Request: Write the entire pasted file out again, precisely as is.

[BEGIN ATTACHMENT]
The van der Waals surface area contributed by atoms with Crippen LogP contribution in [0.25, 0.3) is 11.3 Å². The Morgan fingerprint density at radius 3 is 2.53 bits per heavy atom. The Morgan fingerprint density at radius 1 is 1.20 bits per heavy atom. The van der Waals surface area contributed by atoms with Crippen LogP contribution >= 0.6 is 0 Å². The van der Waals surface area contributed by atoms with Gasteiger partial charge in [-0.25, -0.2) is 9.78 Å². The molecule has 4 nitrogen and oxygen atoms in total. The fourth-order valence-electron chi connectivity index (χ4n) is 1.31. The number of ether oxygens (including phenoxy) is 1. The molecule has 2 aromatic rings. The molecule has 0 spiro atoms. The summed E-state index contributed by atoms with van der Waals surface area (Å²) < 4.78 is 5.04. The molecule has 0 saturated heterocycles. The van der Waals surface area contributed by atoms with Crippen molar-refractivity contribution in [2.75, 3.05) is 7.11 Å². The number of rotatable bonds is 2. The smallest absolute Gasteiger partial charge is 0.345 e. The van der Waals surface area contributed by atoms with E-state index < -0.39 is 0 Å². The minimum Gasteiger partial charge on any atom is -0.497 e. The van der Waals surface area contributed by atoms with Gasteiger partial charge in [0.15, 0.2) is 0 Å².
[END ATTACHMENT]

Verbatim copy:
The van der Waals surface area contributed by atoms with Crippen LogP contribution in [0.25, 0.3) is 11.3 Å². The Morgan fingerprint density at radius 3 is 2.53 bits per heavy atom. The Morgan fingerprint density at radius 1 is 1.20 bits per heavy atom. The van der Waals surface area contributed by atoms with Crippen LogP contribution >= 0.6 is 0 Å². The van der Waals surface area contributed by atoms with Gasteiger partial charge in [-0.25, -0.2) is 9.78 Å². The molecule has 4 nitrogen and oxygen atoms in total. The fourth-order valence-electron chi connectivity index (χ4n) is 1.31. The number of ether oxygens (including phenoxy) is 1. The molecule has 2 aromatic rings. The molecule has 0 spiro atoms. The summed E-state index contributed by atoms with van der Waals surface area (Å²) < 4.78 is 5.04. The molecule has 0 saturated heterocycles. The van der Waals surface area contributed by atoms with Crippen molar-refractivity contribution in [2.75, 3.05) is 7.11 Å². The number of rotatable bonds is 2. The smallest absolute Gasteiger partial charge is 0.345 e. The van der Waals surface area contributed by atoms with E-state index < -0.39 is 0 Å². The minimum Gasteiger partial charge on any atom is -0.497 e. The van der Waals surface area contributed by atoms with Gasteiger partial charge in [0.15, 0.2) is 0 Å².